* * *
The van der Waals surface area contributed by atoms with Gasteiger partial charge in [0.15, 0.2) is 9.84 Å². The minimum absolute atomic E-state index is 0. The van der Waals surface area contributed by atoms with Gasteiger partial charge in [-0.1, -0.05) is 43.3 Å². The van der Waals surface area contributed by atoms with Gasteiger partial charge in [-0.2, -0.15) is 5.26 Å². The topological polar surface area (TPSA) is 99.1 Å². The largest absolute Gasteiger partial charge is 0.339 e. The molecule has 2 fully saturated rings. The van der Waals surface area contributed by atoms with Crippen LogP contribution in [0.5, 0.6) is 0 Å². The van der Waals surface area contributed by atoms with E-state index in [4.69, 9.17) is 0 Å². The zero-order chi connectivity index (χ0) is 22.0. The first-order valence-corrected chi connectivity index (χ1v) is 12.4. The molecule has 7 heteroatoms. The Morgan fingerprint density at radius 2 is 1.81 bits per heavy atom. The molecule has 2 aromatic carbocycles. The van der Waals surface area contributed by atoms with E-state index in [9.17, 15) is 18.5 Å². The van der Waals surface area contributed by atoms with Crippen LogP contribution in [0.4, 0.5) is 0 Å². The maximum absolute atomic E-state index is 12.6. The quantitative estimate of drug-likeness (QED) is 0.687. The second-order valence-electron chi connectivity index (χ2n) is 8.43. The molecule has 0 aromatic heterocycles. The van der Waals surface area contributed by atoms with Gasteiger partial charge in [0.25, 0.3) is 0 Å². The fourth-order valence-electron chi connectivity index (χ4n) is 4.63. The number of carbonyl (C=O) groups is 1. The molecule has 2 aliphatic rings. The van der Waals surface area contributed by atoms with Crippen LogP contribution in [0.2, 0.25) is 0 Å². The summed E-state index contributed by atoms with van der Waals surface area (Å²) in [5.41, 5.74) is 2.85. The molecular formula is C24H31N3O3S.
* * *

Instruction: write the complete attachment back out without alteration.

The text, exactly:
The van der Waals surface area contributed by atoms with Gasteiger partial charge in [0.15, 0.2) is 9.84 Å². The minimum absolute atomic E-state index is 0. The van der Waals surface area contributed by atoms with Gasteiger partial charge in [-0.1, -0.05) is 43.3 Å². The van der Waals surface area contributed by atoms with Gasteiger partial charge in [-0.2, -0.15) is 5.26 Å². The topological polar surface area (TPSA) is 99.1 Å². The largest absolute Gasteiger partial charge is 0.339 e. The molecule has 2 fully saturated rings. The van der Waals surface area contributed by atoms with Crippen LogP contribution in [0.5, 0.6) is 0 Å². The van der Waals surface area contributed by atoms with E-state index in [4.69, 9.17) is 0 Å². The zero-order chi connectivity index (χ0) is 22.0. The first-order valence-corrected chi connectivity index (χ1v) is 12.4. The molecule has 7 heteroatoms. The Morgan fingerprint density at radius 2 is 1.81 bits per heavy atom. The molecule has 2 aromatic carbocycles. The van der Waals surface area contributed by atoms with E-state index in [9.17, 15) is 18.5 Å². The van der Waals surface area contributed by atoms with Crippen LogP contribution in [0.4, 0.5) is 0 Å². The maximum absolute atomic E-state index is 12.6. The quantitative estimate of drug-likeness (QED) is 0.687. The second-order valence-electron chi connectivity index (χ2n) is 8.43. The molecule has 0 aromatic heterocycles. The van der Waals surface area contributed by atoms with Gasteiger partial charge in [0.25, 0.3) is 0 Å². The fourth-order valence-electron chi connectivity index (χ4n) is 4.63. The number of carbonyl (C=O) groups is 1. The molecule has 2 aliphatic rings. The van der Waals surface area contributed by atoms with Crippen LogP contribution in [0.2, 0.25) is 0 Å². The summed E-state index contributed by atoms with van der Waals surface area (Å²) in [5.41, 5.74) is 2.85. The molecular formula is C24H31N3O3S.